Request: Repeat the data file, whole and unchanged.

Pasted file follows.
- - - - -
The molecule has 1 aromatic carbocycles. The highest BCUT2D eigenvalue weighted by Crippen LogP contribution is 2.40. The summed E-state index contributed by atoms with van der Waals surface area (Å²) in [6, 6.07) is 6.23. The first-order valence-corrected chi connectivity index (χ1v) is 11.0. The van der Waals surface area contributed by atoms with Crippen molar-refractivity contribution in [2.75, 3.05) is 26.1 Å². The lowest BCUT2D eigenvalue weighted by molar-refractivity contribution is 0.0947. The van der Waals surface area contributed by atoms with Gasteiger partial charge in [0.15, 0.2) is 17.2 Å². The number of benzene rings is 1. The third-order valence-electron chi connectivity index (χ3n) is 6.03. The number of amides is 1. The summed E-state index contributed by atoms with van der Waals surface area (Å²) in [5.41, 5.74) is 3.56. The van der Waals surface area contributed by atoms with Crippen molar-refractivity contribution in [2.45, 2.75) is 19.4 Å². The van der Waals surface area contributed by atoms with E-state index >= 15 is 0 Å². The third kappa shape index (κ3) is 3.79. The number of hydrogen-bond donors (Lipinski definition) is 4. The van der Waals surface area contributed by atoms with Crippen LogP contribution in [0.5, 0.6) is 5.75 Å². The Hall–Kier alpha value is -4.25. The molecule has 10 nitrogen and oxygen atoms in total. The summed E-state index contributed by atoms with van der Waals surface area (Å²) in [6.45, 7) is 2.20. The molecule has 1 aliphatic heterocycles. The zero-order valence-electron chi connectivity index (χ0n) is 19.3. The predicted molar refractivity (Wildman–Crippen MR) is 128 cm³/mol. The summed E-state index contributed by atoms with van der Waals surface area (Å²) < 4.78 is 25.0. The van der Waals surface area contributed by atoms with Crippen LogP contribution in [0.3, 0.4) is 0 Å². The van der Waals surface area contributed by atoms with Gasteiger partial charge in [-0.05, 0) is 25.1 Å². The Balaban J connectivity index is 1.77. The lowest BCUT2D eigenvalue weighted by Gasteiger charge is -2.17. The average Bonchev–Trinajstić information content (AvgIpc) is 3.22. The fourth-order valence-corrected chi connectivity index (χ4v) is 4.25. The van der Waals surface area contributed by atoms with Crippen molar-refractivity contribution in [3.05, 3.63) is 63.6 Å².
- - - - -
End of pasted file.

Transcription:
The molecule has 1 aromatic carbocycles. The highest BCUT2D eigenvalue weighted by Crippen LogP contribution is 2.40. The summed E-state index contributed by atoms with van der Waals surface area (Å²) in [6, 6.07) is 6.23. The first-order valence-corrected chi connectivity index (χ1v) is 11.0. The van der Waals surface area contributed by atoms with Crippen molar-refractivity contribution in [2.75, 3.05) is 26.1 Å². The lowest BCUT2D eigenvalue weighted by molar-refractivity contribution is 0.0947. The van der Waals surface area contributed by atoms with Gasteiger partial charge in [0.15, 0.2) is 17.2 Å². The number of benzene rings is 1. The third-order valence-electron chi connectivity index (χ3n) is 6.03. The number of amides is 1. The summed E-state index contributed by atoms with van der Waals surface area (Å²) in [5.41, 5.74) is 3.56. The van der Waals surface area contributed by atoms with Crippen molar-refractivity contribution in [2.45, 2.75) is 19.4 Å². The van der Waals surface area contributed by atoms with E-state index >= 15 is 0 Å². The third kappa shape index (κ3) is 3.79. The number of hydrogen-bond donors (Lipinski definition) is 4. The van der Waals surface area contributed by atoms with Crippen LogP contribution in [0.5, 0.6) is 5.75 Å². The Hall–Kier alpha value is -4.25. The molecule has 10 nitrogen and oxygen atoms in total. The summed E-state index contributed by atoms with van der Waals surface area (Å²) in [6.45, 7) is 2.20. The molecule has 1 aliphatic heterocycles. The zero-order valence-electron chi connectivity index (χ0n) is 19.3. The predicted molar refractivity (Wildman–Crippen MR) is 128 cm³/mol. The summed E-state index contributed by atoms with van der Waals surface area (Å²) < 4.78 is 25.0. The van der Waals surface area contributed by atoms with Crippen LogP contribution in [0.3, 0.4) is 0 Å². The van der Waals surface area contributed by atoms with Gasteiger partial charge in [-0.05, 0) is 25.1 Å². The Balaban J connectivity index is 1.77. The lowest BCUT2D eigenvalue weighted by Gasteiger charge is -2.17. The average Bonchev–Trinajstić information content (AvgIpc) is 3.22. The fourth-order valence-corrected chi connectivity index (χ4v) is 4.25. The van der Waals surface area contributed by atoms with Crippen molar-refractivity contribution in [3.05, 3.63) is 63.6 Å².